Da jeg i sin tid først stødte på Buckleys navn, var jeg til at begynde med ikke imponeret–men det skyldtes nok, at jeg alene havde Murray Rothbards meget negative vurdering af manden, som var meget præget af deres modsætninger i 1960erne og uenighed om sikkerheds- og udenrigspolitik. Som tiden gik, blev jeg mere og mere imponeret over Buckley, som trods hans lidt specielle taleform uden sammenligning var USA’s mest velartikulerede–og morsomme–konservative tænker i det 20. århundredes anden halvdel. Han blev “verdensberømt” i USA som 22-årig med bogen God and Man at Yale, og han var som skribent, stilistisk og intellektuelt set, milevidt over niveauet fra mange af de mere højlydte, nyere konservative kommentatorer såsom Ann Coulter, Laura Ingraham og Michelle Malkin, for nu blot at nævne nogle oplagte, eller tågehorn som Mike Huckabee. Hos Buckley var der–selv når man var uenig med ham–altid en vis (høj) standard, selv når han var morsom og perfid.
Samtidigt var Buckley, både intellektuelt og organisatorisk (ikke mindst som grundlægger og redaktør af National Review og initiativtager til “Young Americans for Freedom”), en person af måske større betydning for formningen af amerikansk konservatisme end nogen anden amerikansk konservativ i det 20. århundrede, ihvertfald et par præsidenter inkluderet. Som WSJ skriver:
“Buckley and his talented stable of editors and contributors gave coherence and shape to what he called “a fusion” of traditionalism, anti-Communist internationalism and free-market economics. Equally important, the magazine worked to discredit fringe elements like the John Birchers, the Jew-haters and the Lindbergh isolationists.”
Det er ikke helt ved siden af at sige, at uden Buckley, Goldwater og Reagan, ville der ikke have været nogen amerikansk konservativ “revolution” i 1980erne. Han var en ener, og som NYT skriver én, der “marshaled polysyllabic exuberance, famously arched eyebrows and a refined, perspicacious mind to elevate conservatism to the center of American political discourse”.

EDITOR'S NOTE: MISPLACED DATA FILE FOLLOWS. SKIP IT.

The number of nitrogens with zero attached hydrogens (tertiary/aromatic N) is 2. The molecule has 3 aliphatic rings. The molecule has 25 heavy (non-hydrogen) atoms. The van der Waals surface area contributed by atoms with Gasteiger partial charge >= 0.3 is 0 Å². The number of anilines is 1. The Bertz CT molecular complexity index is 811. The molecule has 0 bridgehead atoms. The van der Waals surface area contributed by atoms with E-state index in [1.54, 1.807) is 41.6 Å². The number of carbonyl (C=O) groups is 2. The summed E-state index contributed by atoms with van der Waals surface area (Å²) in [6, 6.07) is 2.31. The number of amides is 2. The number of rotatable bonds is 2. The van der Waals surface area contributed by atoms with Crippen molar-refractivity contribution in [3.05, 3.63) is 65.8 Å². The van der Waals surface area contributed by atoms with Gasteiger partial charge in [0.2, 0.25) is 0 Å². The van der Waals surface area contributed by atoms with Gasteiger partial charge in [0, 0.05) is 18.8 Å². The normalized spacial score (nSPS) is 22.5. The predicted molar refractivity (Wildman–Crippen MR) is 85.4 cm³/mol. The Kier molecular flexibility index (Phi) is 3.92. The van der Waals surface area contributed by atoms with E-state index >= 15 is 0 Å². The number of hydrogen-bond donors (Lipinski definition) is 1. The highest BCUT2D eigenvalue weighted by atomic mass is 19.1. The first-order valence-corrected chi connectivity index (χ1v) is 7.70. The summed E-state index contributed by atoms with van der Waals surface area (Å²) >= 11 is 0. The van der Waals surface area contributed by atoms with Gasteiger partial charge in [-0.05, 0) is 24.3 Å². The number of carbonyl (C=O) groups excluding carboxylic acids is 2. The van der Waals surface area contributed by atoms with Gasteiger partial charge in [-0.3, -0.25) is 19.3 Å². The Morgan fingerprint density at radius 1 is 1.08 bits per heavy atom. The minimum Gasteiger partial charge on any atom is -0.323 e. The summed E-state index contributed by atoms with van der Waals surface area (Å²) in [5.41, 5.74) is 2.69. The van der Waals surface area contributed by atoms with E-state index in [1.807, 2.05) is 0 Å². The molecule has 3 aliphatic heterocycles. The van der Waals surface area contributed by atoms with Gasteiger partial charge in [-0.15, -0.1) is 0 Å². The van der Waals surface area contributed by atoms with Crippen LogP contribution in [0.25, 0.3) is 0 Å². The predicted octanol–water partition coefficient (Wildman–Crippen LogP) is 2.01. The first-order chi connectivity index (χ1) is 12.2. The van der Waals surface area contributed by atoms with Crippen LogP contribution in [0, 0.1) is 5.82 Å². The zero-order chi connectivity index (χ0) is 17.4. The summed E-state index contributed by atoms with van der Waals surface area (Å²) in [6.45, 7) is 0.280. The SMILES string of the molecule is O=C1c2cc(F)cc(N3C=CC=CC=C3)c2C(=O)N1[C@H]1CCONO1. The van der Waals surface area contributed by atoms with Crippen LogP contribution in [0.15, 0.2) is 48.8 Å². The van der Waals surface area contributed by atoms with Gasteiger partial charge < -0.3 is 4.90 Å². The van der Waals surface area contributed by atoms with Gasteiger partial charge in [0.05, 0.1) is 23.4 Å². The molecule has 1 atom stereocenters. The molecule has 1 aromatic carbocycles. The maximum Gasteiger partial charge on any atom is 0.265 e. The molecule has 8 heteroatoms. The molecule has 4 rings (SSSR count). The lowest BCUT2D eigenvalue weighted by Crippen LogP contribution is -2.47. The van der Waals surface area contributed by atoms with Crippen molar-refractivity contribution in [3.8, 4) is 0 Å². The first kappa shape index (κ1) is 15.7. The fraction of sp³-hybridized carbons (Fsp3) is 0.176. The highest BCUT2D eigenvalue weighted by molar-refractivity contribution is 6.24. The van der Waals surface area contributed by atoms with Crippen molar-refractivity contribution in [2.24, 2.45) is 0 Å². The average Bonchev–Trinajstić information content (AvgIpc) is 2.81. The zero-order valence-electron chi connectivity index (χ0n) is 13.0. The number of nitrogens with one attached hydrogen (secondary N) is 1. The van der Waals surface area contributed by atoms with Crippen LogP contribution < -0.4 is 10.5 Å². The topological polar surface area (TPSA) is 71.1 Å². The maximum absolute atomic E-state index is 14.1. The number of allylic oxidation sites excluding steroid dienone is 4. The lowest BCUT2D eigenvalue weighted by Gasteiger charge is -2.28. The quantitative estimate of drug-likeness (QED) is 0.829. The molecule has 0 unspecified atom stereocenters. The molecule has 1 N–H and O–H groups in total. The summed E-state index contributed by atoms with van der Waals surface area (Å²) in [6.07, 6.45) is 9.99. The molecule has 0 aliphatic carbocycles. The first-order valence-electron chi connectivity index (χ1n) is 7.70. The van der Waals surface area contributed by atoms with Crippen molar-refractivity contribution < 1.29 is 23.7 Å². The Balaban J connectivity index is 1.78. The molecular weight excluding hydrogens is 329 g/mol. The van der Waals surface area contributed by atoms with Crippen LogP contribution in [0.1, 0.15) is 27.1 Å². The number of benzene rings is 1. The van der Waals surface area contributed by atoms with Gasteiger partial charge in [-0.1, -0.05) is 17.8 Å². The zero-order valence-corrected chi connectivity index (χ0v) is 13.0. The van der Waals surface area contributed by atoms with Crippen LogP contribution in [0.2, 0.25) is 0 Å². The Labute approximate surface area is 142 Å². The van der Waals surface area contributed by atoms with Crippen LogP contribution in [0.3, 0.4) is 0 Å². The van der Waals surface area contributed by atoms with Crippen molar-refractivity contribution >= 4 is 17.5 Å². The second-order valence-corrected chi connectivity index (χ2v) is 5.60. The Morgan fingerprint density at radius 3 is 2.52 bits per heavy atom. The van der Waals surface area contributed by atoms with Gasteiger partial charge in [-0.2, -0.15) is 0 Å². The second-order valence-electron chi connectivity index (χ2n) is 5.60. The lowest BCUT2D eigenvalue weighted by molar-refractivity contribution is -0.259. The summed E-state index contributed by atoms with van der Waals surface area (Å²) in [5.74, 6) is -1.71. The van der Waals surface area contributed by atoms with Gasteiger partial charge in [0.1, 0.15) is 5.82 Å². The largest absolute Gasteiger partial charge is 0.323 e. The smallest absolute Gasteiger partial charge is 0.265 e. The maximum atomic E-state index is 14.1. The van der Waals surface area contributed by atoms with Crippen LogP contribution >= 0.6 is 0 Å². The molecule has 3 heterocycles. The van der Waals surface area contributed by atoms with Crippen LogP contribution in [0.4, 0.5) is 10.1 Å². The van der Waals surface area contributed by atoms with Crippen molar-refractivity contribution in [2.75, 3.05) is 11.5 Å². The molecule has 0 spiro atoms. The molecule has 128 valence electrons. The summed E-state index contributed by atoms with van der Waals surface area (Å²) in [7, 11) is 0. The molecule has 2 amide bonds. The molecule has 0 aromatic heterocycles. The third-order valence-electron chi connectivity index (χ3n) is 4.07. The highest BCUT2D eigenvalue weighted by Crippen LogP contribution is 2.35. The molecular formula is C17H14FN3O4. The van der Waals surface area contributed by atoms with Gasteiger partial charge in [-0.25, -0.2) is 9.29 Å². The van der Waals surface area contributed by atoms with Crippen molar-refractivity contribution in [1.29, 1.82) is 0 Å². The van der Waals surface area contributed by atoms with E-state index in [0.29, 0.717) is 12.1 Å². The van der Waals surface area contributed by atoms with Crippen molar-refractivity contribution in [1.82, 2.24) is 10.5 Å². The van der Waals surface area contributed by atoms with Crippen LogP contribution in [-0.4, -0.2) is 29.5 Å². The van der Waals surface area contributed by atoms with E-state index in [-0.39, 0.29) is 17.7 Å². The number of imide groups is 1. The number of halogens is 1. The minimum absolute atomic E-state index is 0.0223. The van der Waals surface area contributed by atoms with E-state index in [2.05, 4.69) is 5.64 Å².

Vi har tidligere skrevet om ham her. National Review selv gør det her.
Q: In what sense, if any, would you describe Mr. Buckley as a libertarian?
A: He supported the legalization of drugs, was an utter devotee of Milton Friedmans economic principles and said African Americans had every right to boycott industries that discriminated against them. Those are just a few examples, and I think its safe to say his traditionalism was in dialog with his libertarianism throughout his life.
Til de “historisk udfordrede”: Det er i dag 25 år siden, at Ronald W. Reagan blev indsat i embedet som USA’s 40. præsident, og i dagens anledning er det vel nok værd at sende “the Gipper” en venlig tanke.
Nuvel, som øverste chef for den udøvende magt i verdens mægtigste nation får man uvilkårligt lidt … skidt … på fingreneselv når man i øvrigt efter alt at dømme har en generelt pletfri karakter. Og selv de mest “die hard” Reaganistas (Søren Pind? Morten Holm? Finn Ziegler?) må vel erkende, at det langt fra var alt, der gik, som det skulleisær ikke i 2. embedsperiode. Jeg vil ikke gå så langt som Murray Rothbard gjorde i 1989 i hanssom altidafsindigt velskrevne (og spydige) essay, “Ronald Reagan: An Autopsy”, men snarere sige at Reagan var en mand, hvor der ikke helt var konsistens mellem ambitionerne/retorikken og de faktiske resultater.
Men det ville også have været svært. Tænk på, hvor revolutionært det var i 1981 at sige ting som disse i sin indsættelsestale:
“[G]overnment is not the solution to our problem; government is the problem. From time to time we’ve been tempted to believe that society has become too complex to be managed by self-rule, that government by an elite group is superior to government for, by, and of the people. But if no one among us is capable of governing himself, then who among us has the capacity to govern someone else? …
We are a nation that has a government — not the other way around. And this makes us special among the nations of the earth. Our Government has no power except that granted it by the people. It is time to check and reverse the growth of government which shows signs of having grown beyond the consent of the governed. …